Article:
Sunday, October 22

Westwood metered parking price increases by 20 cents


The Los Angeles Department of Transportation worked with the Westwood Village Improvement Association to increase the average metered parking price in Westwood Village by about 20 cents on April 4. (Maryrose Kulick/Daily Bruin senior staff)

The Los Angeles Department of Transportation worked with the Westwood Village Improvement Association to increase the average metered parking price in Westwood Village by about 20 cents on April 4. (Maryrose Kulick/Daily Bruin senior staff)


City officials increased the average metered parking price in Westwood Village by about 20 cents on April 4.

The Los Angeles Department of Transportation worked with the Westwood Village Improvement Association, which operates the Westwood Business Improvement District, to increase average Express Park prices in Westwood from $1.35 to $1.56 per hour.

On Nov. 5, LADOT launched its Express Park program, which changed parking prices to reflect demand. The average price was set to $1.35, up from a flat $1 per hour.

Under the program, parking prices increased to $2 per hour during peak demand hours and decrease to 50 cents during off hours. Metered parking revenue in Westwood goes to a general city fund.

Andrew Thomas, executive director of the association, said preliminary numbers from March suggest there are 60 new spaces available per day.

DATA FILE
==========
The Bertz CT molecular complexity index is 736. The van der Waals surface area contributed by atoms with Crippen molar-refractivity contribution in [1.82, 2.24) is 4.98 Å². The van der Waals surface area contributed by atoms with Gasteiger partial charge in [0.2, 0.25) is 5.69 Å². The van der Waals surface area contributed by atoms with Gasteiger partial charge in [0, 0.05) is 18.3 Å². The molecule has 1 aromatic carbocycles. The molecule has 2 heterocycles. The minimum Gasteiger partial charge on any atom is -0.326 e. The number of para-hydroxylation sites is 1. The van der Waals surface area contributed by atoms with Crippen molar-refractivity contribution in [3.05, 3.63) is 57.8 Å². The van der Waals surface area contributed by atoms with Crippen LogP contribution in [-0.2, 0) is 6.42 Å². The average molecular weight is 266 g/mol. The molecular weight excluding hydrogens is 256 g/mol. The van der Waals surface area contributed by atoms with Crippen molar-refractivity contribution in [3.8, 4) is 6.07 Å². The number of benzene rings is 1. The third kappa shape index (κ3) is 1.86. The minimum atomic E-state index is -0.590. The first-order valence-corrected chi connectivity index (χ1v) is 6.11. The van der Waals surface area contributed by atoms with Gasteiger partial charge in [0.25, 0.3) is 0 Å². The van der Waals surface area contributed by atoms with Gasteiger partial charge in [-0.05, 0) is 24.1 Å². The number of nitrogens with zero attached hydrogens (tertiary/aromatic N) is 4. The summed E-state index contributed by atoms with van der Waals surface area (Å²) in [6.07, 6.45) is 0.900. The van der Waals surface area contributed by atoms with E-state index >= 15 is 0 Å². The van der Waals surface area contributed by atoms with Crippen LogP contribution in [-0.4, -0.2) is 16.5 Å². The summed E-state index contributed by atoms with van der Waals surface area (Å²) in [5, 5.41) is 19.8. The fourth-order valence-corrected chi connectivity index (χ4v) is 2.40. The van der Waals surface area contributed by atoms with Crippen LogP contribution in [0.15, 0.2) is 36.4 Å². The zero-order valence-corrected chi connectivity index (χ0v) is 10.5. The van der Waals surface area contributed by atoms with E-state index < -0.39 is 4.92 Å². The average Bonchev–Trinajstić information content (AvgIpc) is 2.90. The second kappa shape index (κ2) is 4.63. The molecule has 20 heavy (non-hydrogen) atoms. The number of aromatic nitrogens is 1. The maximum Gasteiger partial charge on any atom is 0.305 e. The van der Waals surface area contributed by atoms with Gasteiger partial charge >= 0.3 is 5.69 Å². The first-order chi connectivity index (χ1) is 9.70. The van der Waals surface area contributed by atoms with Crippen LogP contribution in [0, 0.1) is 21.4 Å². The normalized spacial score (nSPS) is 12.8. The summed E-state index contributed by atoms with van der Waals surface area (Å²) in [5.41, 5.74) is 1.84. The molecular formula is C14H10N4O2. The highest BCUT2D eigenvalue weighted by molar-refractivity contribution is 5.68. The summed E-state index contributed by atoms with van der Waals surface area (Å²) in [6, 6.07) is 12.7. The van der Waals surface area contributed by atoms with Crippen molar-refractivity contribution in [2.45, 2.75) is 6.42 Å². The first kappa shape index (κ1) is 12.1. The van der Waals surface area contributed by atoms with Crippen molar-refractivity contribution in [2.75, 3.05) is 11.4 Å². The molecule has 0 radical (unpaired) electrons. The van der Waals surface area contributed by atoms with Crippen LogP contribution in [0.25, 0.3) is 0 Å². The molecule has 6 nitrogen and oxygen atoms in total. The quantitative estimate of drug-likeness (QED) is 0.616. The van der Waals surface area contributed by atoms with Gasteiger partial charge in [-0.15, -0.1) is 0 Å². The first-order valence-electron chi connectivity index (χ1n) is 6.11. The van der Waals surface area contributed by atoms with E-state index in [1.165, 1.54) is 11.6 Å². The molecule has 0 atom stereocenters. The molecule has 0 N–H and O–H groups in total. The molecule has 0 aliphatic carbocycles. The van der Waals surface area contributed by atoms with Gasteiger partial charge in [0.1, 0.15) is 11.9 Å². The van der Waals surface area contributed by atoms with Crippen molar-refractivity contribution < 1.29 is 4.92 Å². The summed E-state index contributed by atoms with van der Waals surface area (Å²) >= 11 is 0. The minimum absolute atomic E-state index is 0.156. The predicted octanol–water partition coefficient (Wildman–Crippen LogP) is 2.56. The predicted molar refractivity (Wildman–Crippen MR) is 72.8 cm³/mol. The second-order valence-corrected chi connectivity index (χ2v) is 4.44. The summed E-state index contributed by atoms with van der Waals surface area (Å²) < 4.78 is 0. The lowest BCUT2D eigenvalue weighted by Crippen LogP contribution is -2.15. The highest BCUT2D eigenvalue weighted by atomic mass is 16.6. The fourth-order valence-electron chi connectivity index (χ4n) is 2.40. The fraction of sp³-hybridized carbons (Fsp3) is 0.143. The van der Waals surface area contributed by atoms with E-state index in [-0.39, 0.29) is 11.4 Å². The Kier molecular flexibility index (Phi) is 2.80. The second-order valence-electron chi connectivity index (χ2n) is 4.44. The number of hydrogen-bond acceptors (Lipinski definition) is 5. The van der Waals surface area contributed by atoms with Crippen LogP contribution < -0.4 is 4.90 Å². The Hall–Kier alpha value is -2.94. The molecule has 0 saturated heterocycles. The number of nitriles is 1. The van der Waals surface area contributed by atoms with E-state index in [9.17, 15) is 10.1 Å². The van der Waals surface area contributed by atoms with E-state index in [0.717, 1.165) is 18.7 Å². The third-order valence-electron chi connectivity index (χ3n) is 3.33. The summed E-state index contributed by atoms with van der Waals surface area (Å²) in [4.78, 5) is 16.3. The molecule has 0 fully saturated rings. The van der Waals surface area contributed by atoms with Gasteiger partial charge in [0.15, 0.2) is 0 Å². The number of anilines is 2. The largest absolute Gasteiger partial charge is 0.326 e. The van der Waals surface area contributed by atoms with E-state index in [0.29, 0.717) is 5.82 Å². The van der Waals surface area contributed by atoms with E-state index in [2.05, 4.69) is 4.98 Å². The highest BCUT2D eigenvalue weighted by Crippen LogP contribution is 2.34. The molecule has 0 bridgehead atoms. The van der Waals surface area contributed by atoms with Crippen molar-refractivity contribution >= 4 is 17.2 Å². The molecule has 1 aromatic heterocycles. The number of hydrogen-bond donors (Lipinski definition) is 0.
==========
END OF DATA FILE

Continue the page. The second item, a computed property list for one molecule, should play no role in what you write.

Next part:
Some business owners said they think the program is a cash grab that will encourage consumers to avoid Westwood.

Clinton Schudy, owner of Oakley’s Barber Shop, said he thinks most clients only see the higher price and don’t understand the program is supposed to free up parking spots.

“This pushes consumers to less expensive parking locations outside Westwood,” he said.

Phil Gabriel, owner of Scrubs Unlimited in Westwood, said he thinks tackling illegal activities, such as people fraudulently using handicap placards, would be far more effective in increasing the available parking spots. He said he thinks police should ensure people who possess disabled parking permits actually need them.

Steve Sann, chair of the Westwood Community Council, said he thinks the association should work to create a parking district, so revenue from parking meters in Westwood would go directly to Westwood.

Thomas said the association is one of the first business improvement districts in Los Angeles to advocate for handicapped parking reform. He added the association has actively lobbied to create a parking district in Westwood, and an experimental district could be coming to Westwood in about a year.

Students had mixed opinions about the price hike.

Jerlyn Hurtado, a fourth-year political science student, said there are many parking lots in Westwood that validate parking, so price increases wouldn’t have such a significant impact. She added she thinks there should be a parking district in Westwood.

Alejandro Fernandes, a fourth-year sociology student, said he thinks the price increase wouldn’t have a huge impact on local business or students because not many students own cars.

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